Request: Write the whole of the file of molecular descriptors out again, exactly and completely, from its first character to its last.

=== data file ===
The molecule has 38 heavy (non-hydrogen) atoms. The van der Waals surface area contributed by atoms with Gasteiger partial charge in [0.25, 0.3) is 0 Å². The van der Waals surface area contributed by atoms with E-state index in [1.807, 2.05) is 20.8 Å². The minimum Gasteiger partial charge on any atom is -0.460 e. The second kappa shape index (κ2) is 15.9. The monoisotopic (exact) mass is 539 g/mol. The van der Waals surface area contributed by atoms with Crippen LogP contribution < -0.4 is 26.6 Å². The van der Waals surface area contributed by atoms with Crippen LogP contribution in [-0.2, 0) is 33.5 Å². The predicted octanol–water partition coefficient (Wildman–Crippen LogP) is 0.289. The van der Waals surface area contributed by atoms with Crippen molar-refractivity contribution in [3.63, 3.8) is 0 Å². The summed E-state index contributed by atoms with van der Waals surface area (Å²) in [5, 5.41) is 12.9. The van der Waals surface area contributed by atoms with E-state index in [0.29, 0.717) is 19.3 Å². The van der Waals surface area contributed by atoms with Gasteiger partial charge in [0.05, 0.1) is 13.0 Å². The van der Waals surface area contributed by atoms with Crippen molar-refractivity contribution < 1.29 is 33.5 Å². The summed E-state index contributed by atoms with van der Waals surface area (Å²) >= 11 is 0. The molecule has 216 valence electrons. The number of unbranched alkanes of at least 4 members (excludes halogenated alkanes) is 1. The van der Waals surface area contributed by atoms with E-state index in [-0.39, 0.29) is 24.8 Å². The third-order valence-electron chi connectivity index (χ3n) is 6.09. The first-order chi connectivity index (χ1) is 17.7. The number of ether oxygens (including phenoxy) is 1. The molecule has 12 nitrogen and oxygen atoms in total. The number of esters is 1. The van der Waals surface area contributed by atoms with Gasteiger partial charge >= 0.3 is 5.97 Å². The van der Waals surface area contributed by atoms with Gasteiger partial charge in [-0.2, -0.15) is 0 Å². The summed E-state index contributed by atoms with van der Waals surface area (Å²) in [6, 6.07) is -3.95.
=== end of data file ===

The molecule has 38 heavy (non-hydrogen) atoms. The van der Waals surface area contributed by atoms with Gasteiger partial charge in [0.25, 0.3) is 0 Å². The van der Waals surface area contributed by atoms with E-state index in [1.807, 2.05) is 20.8 Å². The minimum Gasteiger partial charge on any atom is -0.460 e. The second kappa shape index (κ2) is 15.9. The monoisotopic (exact) mass is 539 g/mol. The van der Waals surface area contributed by atoms with Crippen LogP contribution < -0.4 is 26.6 Å². The van der Waals surface area contributed by atoms with Crippen LogP contribution in [-0.2, 0) is 33.5 Å². The predicted octanol–water partition coefficient (Wildman–Crippen LogP) is 0.289. The van der Waals surface area contributed by atoms with Crippen molar-refractivity contribution in [3.63, 3.8) is 0 Å². The summed E-state index contributed by atoms with van der Waals surface area (Å²) in [5, 5.41) is 12.9. The van der Waals surface area contributed by atoms with E-state index in [0.29, 0.717) is 19.3 Å². The van der Waals surface area contributed by atoms with Gasteiger partial charge in [0.05, 0.1) is 13.0 Å². The van der Waals surface area contributed by atoms with Crippen molar-refractivity contribution < 1.29 is 33.5 Å². The summed E-state index contributed by atoms with van der Waals surface area (Å²) >= 11 is 0. The molecule has 216 valence electrons. The number of unbranched alkanes of at least 4 members (excludes halogenated alkanes) is 1. The van der Waals surface area contributed by atoms with E-state index in [-0.39, 0.29) is 24.8 Å². The third-order valence-electron chi connectivity index (χ3n) is 6.09. The first-order chi connectivity index (χ1) is 17.7. The number of ether oxygens (including phenoxy) is 1. The molecule has 12 nitrogen and oxygen atoms in total. The number of esters is 1. The van der Waals surface area contributed by atoms with Gasteiger partial charge >= 0.3 is 5.97 Å². The van der Waals surface area contributed by atoms with Gasteiger partial charge in [-0.2, -0.15) is 0 Å². The summed E-state index contributed by atoms with van der Waals surface area (Å²) in [6, 6.07) is -3.95.